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Use FDA MedWatch to report poor clinical outcomes from DIY plastic teeth aligners

October 29, 2019

By Kelly Ganski

The ADA reminds dentists of the Food and Drug Administration’s MedWatch voluntary reporting form to report poor clinical outcomes associated with the use of medical devices, including direct-to-consumer plastic teeth aligners offered by several companies.

This resource provides important data to the FDA concerning the public health and safety of medical devices under the agency’s jurisdiction.

The period for submitting public comment to the citizen petition the ADA filed with the FDA closed Oct. 22. In the petition, the ADA argued that SmileDirectClub is placing the public at risk by knowingly evading the FDA’s “by prescription only” restriction for plastic aligners, which are an FDA Class II medical device. But dentists and consumers can still report bad clinical outcomes using the FDA’s MedWatch voluntary reporting form anytime.

“Although the comment period for the FDA citizen petition has ended, FDA MedWatch provides an ongoing platform for dentists to speak up when they encounter the negative outcomes connected to mail-order aligners and other devices,” ADA President Chad P. Gehani said. “Patients can also report any adverse experiences on MedWatch. Collectively, we can all play a part in advocating for safety and parity in dental treatment.”

Dr. Gehani also stated, “Innovation in dentistry is always welcome, but innovation should never shirk the standard of care. When patient health and safety are at risk, the ADA has a responsibility to advocate on behalf of patients. That’s why we shared our concerns about mail-order aligners with the regulatory agencies charged with protecting the public.”

In lieu of having dentists review patient dental records or perform any sort of patient exam (whether using teledentistry or otherwise) before prescribing orthodontic treatment, SmileDirectClub instead requires customers to self-report their dental condition. As the ADA explains in its citizen petition, customer self-reporting does not meet the applicable standard of care because it does not satisfy a dentist’s requisite professional due diligence.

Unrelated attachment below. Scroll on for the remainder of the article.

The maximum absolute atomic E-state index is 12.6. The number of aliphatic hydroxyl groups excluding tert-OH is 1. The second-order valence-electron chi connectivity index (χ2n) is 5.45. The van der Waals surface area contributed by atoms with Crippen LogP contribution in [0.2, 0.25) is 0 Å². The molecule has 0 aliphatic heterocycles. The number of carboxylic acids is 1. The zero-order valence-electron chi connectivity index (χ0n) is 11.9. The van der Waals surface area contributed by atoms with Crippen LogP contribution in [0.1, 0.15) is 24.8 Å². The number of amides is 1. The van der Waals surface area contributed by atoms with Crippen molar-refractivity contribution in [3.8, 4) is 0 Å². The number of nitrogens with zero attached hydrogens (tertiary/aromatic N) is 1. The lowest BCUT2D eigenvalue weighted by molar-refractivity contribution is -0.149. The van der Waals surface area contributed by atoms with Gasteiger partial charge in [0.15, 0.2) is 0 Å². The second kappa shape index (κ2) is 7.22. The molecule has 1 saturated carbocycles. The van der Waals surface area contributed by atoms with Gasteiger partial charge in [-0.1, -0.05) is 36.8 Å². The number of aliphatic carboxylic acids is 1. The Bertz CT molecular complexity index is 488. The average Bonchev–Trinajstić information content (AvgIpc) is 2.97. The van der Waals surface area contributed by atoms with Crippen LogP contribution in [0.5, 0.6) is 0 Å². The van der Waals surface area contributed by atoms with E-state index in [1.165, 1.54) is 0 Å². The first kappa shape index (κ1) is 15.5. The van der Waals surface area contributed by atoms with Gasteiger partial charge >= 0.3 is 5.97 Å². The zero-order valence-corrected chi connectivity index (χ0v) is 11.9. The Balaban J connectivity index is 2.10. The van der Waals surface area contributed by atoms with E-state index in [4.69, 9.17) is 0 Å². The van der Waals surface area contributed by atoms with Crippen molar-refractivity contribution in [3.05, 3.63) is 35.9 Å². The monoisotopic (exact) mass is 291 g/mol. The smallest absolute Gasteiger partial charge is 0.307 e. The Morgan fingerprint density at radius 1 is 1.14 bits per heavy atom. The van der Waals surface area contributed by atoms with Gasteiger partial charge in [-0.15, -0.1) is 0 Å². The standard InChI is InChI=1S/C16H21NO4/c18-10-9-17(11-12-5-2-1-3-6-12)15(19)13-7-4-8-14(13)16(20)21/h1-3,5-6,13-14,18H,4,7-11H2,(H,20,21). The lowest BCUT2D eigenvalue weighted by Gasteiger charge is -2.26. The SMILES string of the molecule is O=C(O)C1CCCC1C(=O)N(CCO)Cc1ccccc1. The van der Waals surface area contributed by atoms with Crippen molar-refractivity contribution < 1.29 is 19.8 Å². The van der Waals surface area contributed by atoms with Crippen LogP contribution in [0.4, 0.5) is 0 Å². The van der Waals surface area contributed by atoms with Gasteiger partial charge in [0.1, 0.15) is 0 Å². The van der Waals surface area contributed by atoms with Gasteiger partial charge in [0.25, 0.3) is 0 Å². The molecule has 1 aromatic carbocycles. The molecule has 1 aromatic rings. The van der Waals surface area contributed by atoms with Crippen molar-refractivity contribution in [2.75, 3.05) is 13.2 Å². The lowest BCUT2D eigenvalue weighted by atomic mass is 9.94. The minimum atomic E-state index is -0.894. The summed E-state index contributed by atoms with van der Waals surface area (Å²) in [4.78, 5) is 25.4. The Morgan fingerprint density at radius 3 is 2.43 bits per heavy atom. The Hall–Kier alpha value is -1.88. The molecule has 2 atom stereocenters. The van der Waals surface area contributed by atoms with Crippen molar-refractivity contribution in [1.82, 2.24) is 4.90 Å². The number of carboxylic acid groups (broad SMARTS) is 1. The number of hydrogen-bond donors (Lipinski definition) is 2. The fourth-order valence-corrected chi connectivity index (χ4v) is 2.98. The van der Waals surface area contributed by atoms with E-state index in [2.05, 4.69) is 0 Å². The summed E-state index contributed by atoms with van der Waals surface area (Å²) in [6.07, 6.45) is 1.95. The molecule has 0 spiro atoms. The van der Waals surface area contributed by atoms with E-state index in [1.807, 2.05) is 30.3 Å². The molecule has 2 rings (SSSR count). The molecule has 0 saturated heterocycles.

For dentists who ultimately see patients who have had a bad clinical outcome from trying direct-to-consumer dentistry, it’s important to view their previous charts to provide the most complete care. As in most other situations involving patients who were previously treated by another provider, dentists who have treated patients with adverse outcomes from plastic teeth aligners should ask their patients to request their records from the direct-to-consumer company.

“The ADA would like to remind dentists who treat patients subsequent to direct-to-consumer aligners, that obtaining the patient’s treatment records is important for continuity of care and inclusion in the general dental treatment record,” said ADA President-elect Daniel Klemmedson. “Patients have a legal right to obtain all clinical records from treating dentists or direct-to-consumer companies.”

In addition to its citizen petition, on June 27, the ADA sent a complaint letter to the Federal Trade Commission’s Bureau of Consumer Protection, raising concerns about what the ADA believes are SmileDirectClub’s deceptive advertising and marketing practices. The FTC also offers consumers an online form to report complaints about unfair and deceptive business practices on its website.

Dentists can visit https://www.accessdata.fda.gov/scripts/medwatch/index.cfm and click on “Health Professional” to start their report. They will have to fill out a questionnaire on the patient’s basic information — age, weight, race, etc. — then provide information about the problem, including a description, what the outcome was, any lab results and whether there’s a product available to evaluate. Dentists will also be asked a series of questions about the product and its manufacturer. Not all questions are required to be answered.

Dentists have to include their name but their address is optional and can check a box if they do not want their identity disclosed to the manufacturer in question.